from WordNet 3.0 Copyright 2006 by Princeton University. All rights reserved.

  • noun clothing worn for doing manual labor


Sorry, no etymologies found.


Help support Wordnik (and make this page ad-free) by adopting the word work-clothes.


  • Just this morning my man came downstairs in the work-clothes I pressed for him the night before talking about why he love me, why he can't get enough of me.

    t Enough

  • The whole idea of summer reading is to shed your literary work-clothes, to lighten your usual reading load, to go on vacation from a certain kind of book.

    Summer reading

  • He was taller and thinner than the local Mayans, and was dressed in dun work-clothes and a frayed canvas belt that might have been military in origin and his boots were half-unlaced in a way that somehow seemed filthy and debauched.

    Gansevoort Ridge

  • The Grapes of Wrath humanized the plight of the Okies, who lost everything in a natural disaster, the drought and wind storms that turned the wheat farms of Oklahoma -- where my grandparents would later start and fold a work-clothes business -- into The Dust Bowl.

    Doug Levitt: The Unblogged and Unpolled: A View by Greyhound

  • On to Kaplan Brothers work-clothes store; my first time there.

    Thursday, My Love!

  • At the bar, for example, there were mainly men in blue work-clothes or old men from the surrounding district who came in for their glass of red wine.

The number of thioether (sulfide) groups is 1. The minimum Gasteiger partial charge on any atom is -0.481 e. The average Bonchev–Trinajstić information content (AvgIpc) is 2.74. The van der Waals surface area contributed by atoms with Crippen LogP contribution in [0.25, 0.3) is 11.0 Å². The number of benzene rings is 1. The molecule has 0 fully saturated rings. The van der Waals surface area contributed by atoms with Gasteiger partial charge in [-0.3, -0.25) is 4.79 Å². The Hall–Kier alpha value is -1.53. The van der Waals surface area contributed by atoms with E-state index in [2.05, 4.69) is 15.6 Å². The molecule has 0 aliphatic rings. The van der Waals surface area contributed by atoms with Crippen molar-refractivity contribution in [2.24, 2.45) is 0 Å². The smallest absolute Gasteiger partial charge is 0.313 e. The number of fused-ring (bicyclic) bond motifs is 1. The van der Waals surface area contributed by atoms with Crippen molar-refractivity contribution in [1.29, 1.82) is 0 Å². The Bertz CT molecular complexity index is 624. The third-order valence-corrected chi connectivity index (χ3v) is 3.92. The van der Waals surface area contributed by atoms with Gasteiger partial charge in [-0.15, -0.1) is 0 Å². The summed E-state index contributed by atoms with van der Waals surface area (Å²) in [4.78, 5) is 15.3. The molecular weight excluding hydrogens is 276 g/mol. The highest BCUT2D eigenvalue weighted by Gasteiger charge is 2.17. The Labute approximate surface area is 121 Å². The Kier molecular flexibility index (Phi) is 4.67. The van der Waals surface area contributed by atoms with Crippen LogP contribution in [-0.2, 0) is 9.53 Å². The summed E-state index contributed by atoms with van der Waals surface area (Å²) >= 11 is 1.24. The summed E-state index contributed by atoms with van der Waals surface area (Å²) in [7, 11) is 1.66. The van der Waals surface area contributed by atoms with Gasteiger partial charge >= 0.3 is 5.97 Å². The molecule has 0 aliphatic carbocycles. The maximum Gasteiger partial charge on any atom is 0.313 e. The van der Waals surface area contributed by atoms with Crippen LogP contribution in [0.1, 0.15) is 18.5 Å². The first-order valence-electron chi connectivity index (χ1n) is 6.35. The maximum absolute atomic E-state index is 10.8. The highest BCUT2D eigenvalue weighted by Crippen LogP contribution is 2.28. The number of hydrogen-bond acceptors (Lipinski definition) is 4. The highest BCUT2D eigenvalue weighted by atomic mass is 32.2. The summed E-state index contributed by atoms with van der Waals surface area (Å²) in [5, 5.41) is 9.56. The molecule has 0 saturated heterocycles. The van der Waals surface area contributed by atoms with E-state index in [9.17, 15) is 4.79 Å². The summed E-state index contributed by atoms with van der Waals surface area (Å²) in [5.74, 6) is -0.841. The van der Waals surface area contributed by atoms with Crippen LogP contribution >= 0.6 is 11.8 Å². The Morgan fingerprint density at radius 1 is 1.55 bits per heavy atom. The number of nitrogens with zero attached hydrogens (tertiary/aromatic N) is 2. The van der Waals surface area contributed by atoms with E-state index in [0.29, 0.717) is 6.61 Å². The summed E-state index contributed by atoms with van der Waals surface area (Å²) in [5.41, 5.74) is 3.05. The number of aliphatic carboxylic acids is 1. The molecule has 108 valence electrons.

Maigret and the Killer

  • "We must keep on our work-clothes, for our life is not done; but your clothes are for holiday, because your tasks are over," said the branches.

    A Child's Story Garden

  • So the work-clothes were not forgotten when my trunk was packed.

    The American Missionary — Volume 42, No. 11, November, 1888

  • On the step next to the top one, some one was waiting -- a person dressed in work-clothes, with big, soiled hands, and an unshaven face.

    The Rich Little Poor Boy

  • His first thought was his boots -- expecting to find them under his stretcher, and himself in flannels; but he had them still on, and also his work-clothes, humanity to the sick in the first stages not being in the Colmoor code.

    The Lord of the Sea


Log in or sign up to get involved in the conversation. It's quick and easy.